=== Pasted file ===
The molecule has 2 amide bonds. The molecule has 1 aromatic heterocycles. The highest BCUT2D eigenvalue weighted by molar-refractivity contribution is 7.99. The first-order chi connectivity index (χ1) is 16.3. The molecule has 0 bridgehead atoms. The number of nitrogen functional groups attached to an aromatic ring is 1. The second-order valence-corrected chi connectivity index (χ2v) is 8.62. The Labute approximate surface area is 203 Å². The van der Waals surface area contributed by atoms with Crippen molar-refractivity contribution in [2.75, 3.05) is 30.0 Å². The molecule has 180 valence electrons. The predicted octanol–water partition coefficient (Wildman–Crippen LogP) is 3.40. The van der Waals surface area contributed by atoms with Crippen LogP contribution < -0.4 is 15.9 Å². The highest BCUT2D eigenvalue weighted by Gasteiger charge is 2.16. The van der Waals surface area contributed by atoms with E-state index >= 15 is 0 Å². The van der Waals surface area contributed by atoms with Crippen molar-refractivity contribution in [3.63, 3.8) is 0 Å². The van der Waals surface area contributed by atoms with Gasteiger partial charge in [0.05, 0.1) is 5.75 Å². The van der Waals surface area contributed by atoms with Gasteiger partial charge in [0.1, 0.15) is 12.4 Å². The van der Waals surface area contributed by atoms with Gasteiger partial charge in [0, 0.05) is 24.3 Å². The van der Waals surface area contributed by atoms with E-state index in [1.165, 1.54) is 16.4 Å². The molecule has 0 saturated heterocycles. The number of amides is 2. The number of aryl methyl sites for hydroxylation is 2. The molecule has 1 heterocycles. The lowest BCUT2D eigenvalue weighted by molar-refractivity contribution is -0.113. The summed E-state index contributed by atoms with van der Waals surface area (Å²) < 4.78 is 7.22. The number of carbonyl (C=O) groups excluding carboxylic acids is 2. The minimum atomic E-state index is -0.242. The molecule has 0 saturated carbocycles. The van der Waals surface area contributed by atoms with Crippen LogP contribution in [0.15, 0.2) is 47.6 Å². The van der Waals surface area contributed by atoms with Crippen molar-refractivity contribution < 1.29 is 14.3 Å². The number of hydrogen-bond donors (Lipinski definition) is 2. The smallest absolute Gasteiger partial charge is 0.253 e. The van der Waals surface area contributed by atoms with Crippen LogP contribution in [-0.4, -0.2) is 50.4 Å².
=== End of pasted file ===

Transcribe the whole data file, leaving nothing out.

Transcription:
The molecule has 2 amide bonds. The molecule has 1 aromatic heterocycles. The highest BCUT2D eigenvalue weighted by molar-refractivity contribution is 7.99. The first-order chi connectivity index (χ1) is 16.3. The molecule has 0 bridgehead atoms. The number of nitrogen functional groups attached to an aromatic ring is 1. The second-order valence-corrected chi connectivity index (χ2v) is 8.62. The Labute approximate surface area is 203 Å². The van der Waals surface area contributed by atoms with Crippen molar-refractivity contribution in [2.75, 3.05) is 30.0 Å². The molecule has 180 valence electrons. The predicted octanol–water partition coefficient (Wildman–Crippen LogP) is 3.40. The van der Waals surface area contributed by atoms with Crippen LogP contribution < -0.4 is 15.9 Å². The highest BCUT2D eigenvalue weighted by Gasteiger charge is 2.16. The van der Waals surface area contributed by atoms with E-state index >= 15 is 0 Å². The van der Waals surface area contributed by atoms with Crippen molar-refractivity contribution in [3.63, 3.8) is 0 Å². The van der Waals surface area contributed by atoms with Gasteiger partial charge in [0.05, 0.1) is 5.75 Å². The van der Waals surface area contributed by atoms with Gasteiger partial charge in [0.1, 0.15) is 12.4 Å². The van der Waals surface area contributed by atoms with Gasteiger partial charge in [0, 0.05) is 24.3 Å². The van der Waals surface area contributed by atoms with E-state index in [1.165, 1.54) is 16.4 Å². The molecule has 0 saturated heterocycles. The number of amides is 2. The number of aryl methyl sites for hydroxylation is 2. The molecule has 1 heterocycles. The lowest BCUT2D eigenvalue weighted by molar-refractivity contribution is -0.113. The summed E-state index contributed by atoms with van der Waals surface area (Å²) < 4.78 is 7.22. The number of carbonyl (C=O) groups excluding carboxylic acids is 2. The minimum atomic E-state index is -0.242. The molecule has 0 saturated carbocycles. The van der Waals surface area contributed by atoms with Crippen LogP contribution in [0.15, 0.2) is 47.6 Å². The van der Waals surface area contributed by atoms with Crippen molar-refractivity contribution < 1.29 is 14.3 Å². The number of hydrogen-bond donors (Lipinski definition) is 2. The smallest absolute Gasteiger partial charge is 0.253 e. The van der Waals surface area contributed by atoms with Crippen LogP contribution in [-0.4, -0.2) is 50.4 Å².